Persistence and repetition play significant roles in my day-to day approach because they help me to overcome challenges that I had not planned for. I try to have a disciplined and positive mindset to make sure I can get back on track the next day. This tenacity extends beyond my professional life to my running as well.

For instance, I aim to run the distance of a marathon each week, which translates to roughly 6 kilometres per day. While I may not manage to run every day, I make it a point to compensate by running longer distances on subsequent days.

4. What's a recent leadership lesson you've learned for the first time or been reminded of?

A recent leadership reminder for me was the importance of resilience. During challenging times when you have setbacks, it is crucial to adapt to new circumstances quickly and maintain a positive mindset to stay focused. Resilience helped me to navigate some uncertainties and difficulties I faced in the recent past. I had to resort to my inner strength to stay positive not just for myself, but also everyone who was dependent on me.

It was not easy and overcoming the uncertainties did not follow a linear path, because I was not able to stay positive every day, but I had more positive days than negative days and gradually I was able to adapt, refocus and move forward with a new sense of purpose. It had to draw on all my previous experiences going back to my childhood, and the perhaps the most important one which helped me to pick myself up was my attitude of never ‘giving up’, not allowing setbacks to bring me down and instead channeling the sadness and pain into positive energy.

I believe, I am a stronger person today because of this experience. I have also learned that empathy is a critical leadership skill. It's important to listen deeply and understand the perspectives of others. Empathy has allowed me to build strong relationships with everyone from all backgrounds and has helped me to create diverse, inclusive and supportive environment for my teams, regardless of the situations.

These lessons in resilience and empathy have been important reminders for me of the qualities that make effective leadership possible. They have shaped me as the person I am today and sharpened my focus to foster resilience and empathy within myself and those around me.

5. What's one book that has had a profound impact on your leadership so far? Can you please briefly tell the story of how that book impacted your leadership?

The book that has left a lasting impression on me is "Drive" by Daniel Pink. This thought-provoking book delves into the principles of autonomy, mastery, and purpose. It has been a true source of inspiration and has significantly influenced both my personal and professional growth. One quote from the book that has stuck with me is, "Control leads to compliance, whereas autonomy leads to engagement." This idea has reshaped my perspective on leadership and the importance of empowering others to take ownership and drive their own success.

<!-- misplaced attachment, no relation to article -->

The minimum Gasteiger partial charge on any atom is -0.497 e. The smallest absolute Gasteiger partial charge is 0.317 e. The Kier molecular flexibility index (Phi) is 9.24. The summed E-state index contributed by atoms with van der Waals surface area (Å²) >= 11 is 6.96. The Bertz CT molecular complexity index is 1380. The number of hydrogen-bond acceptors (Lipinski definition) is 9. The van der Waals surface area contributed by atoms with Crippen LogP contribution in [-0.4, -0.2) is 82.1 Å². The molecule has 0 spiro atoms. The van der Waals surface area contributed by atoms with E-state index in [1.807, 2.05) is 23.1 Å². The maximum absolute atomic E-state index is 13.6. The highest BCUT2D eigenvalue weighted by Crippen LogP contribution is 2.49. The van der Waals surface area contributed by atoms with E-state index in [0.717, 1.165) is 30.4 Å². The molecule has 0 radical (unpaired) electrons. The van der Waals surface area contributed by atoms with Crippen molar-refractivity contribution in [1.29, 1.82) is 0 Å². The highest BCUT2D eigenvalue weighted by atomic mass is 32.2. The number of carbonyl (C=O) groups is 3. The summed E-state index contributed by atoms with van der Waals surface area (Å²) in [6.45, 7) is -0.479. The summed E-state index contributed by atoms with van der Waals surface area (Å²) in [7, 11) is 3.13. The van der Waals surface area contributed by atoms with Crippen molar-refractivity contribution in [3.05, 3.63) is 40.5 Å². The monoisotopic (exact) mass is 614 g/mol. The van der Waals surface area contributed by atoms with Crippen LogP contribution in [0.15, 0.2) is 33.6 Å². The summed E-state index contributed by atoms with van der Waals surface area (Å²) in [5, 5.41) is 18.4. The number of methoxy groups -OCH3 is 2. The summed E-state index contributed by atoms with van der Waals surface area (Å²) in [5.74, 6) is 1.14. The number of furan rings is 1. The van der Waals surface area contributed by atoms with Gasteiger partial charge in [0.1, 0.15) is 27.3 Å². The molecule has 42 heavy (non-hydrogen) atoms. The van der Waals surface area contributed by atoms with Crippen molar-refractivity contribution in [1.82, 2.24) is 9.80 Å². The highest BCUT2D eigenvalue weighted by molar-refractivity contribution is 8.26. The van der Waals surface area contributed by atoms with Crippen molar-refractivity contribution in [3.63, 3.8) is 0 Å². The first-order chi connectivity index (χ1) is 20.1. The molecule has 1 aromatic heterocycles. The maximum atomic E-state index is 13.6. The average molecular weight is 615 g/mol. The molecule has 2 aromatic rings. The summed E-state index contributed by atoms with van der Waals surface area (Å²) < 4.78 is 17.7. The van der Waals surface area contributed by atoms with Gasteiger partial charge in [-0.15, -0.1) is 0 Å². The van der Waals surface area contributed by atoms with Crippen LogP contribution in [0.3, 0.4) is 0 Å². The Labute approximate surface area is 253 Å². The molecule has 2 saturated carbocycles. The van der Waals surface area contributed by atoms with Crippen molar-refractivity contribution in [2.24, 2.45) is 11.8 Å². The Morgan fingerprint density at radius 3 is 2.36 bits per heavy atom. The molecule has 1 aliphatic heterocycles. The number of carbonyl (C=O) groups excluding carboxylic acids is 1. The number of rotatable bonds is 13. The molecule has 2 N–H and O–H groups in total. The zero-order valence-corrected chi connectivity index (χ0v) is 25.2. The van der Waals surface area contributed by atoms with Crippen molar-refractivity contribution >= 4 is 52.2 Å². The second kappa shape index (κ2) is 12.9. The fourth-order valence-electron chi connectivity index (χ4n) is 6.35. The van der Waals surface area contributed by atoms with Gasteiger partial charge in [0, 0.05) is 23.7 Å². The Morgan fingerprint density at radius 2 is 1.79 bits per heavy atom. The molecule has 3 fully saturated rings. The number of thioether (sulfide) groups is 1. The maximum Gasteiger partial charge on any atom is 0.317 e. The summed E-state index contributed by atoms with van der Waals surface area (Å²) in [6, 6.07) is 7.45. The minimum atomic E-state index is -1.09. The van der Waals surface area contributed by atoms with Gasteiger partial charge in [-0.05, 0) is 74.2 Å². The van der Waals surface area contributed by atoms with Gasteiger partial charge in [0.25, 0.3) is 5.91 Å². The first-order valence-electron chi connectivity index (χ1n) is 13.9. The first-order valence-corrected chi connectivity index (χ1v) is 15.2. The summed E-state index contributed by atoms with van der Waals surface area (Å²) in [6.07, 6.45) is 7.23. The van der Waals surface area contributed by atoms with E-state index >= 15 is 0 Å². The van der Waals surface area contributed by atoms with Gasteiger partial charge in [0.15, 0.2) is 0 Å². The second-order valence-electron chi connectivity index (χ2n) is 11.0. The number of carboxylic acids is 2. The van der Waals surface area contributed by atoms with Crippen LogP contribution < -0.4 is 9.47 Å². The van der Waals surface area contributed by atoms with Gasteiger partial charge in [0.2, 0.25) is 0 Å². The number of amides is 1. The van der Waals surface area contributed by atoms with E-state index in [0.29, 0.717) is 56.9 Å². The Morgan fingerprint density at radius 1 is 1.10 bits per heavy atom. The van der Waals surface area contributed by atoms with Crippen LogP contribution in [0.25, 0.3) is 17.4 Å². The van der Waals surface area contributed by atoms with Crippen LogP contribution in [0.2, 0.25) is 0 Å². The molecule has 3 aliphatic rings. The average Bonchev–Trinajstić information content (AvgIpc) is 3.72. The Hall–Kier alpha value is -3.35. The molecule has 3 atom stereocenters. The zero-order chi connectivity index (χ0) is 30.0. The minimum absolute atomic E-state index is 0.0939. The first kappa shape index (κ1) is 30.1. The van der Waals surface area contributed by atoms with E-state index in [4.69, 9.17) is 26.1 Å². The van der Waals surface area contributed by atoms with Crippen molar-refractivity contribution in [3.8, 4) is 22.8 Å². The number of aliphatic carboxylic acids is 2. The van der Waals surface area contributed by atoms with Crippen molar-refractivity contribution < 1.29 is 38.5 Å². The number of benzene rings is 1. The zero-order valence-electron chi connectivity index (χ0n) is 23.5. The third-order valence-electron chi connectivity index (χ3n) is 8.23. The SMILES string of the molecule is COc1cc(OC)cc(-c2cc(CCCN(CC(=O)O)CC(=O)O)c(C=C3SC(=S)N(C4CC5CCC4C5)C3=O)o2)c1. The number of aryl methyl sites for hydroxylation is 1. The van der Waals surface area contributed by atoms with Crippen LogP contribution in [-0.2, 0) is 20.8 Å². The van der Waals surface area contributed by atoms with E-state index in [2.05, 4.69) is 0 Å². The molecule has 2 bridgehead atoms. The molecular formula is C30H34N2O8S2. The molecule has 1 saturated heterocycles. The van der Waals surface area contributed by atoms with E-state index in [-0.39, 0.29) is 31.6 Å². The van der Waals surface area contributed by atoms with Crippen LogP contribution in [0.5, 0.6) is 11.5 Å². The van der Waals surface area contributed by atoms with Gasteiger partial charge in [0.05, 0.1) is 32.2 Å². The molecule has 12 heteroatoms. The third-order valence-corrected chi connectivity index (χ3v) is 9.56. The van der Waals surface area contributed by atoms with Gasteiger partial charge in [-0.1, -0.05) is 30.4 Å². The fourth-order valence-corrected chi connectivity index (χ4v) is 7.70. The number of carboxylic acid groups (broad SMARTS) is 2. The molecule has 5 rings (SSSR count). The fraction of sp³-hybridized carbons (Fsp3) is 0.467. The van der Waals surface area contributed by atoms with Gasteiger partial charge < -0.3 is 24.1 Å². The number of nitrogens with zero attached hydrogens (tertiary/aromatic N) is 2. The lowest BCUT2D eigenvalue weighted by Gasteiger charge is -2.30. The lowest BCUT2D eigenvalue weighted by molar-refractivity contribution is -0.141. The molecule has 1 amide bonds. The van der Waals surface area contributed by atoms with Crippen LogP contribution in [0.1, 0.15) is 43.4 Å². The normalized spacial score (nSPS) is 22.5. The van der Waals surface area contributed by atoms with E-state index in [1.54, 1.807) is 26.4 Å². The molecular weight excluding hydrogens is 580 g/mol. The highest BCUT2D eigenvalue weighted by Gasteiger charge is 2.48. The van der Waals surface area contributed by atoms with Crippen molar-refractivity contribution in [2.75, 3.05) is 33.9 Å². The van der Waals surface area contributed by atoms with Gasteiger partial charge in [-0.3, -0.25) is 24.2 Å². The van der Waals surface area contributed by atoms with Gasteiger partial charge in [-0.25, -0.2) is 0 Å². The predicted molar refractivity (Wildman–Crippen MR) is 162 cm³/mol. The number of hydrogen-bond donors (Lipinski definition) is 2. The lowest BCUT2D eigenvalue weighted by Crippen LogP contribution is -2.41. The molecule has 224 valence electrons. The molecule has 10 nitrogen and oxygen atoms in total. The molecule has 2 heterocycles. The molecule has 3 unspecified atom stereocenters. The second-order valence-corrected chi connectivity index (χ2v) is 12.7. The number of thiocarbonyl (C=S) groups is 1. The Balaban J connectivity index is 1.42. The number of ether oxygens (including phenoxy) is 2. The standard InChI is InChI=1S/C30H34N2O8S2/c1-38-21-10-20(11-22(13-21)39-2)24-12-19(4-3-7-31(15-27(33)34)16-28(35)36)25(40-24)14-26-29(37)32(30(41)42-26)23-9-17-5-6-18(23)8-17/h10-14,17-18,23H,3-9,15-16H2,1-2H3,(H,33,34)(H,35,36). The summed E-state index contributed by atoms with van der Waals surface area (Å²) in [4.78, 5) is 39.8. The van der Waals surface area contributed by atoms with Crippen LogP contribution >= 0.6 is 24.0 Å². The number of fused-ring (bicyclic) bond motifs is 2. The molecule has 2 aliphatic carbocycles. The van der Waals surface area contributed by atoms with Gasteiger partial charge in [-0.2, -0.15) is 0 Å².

6. If you could only give one piece of advice to a young leader, what would you say to them?

If I could offer one essential piece of advice to a young leader, it would be this: Never allow anyone to undermine your belief in what you can achieve. Throughout my life, I have encountered numerous occasions where people doubted my abilities, either too young or too old, too experienced or not experienced or other reasons. However, rather than letting these doubts deter me, they served as fuel to prove them wrong. I urge you to have belief in your abilities. Trust your instincts, work hard and demonstrate to yourself and others that you have the ability to accomplish what may seem impossible.

7. What is one meaningful story that comes to mind from your time as a leader, so far?

One meaningful story that comes to mind from my time as a leader is when I joined a company and faced the challenge of delivering a very complex change. The success of this delivery was crucial for the business, and the consequences of failure or delay would have been significant.

As we were encountering difficulties, I held a town hall meeting to motivate the team. Despite my efforts, I could sense fear in their eyes, although no one explicitly said it was impossible To instil belief in the team, I decided to take a different approach. Starting the next day, I sat amongst the software engineers, the very individuals, who I had seen the fear in their eyes.

I held multiple listening sessions with team members, encouraging them to share their thoughts on how we could successfully deliver this change for the company. Instead of telling them what to do, I let them come up with the solutions. I encouraged even the shyest team members to speak up, giving them a voice and a sense of ownership. Slowly but surely, ideas began to flow, and the team started believing in their own abilities.

The more experienced members uplifted and supported their less experienced teammates. Over a span of three weeks, I witnessed an incredible change. The team began to have belief, they talked about how they could do it, they could visualise it.

Seven months later, they accomplished what was initially deemed a mission impossible and I would say, it also transformed my leadership team from a group of individuals into a team of leaders—the successfully delivery of the biggest change in the company's history and with that I witnessed the biggest change in my team, which brought belief, trust, resilience and a ‘can-do’ mindset which equipped them to navigate future challenging situations.

The key lesson I learned from this experience was that motivation alone is not enough. True inspiration comes from engaging the team, providing direction and a framework without micromanaging, and empowering them to find their own solutions. By fostering a sense of ownership and trust, motivation naturally follows.

This first-hand experience showed me how what seemed impossible became a reality, surprising individuals with their own capabilities. It reinforced the importance of inspiration, where leaders focus on guiding principles and desired outcomes, rather than dictating how tasks should be done. Giving the team a sense of ownership and providing measurement criteria creates an environment where extraordinary achievements are possible.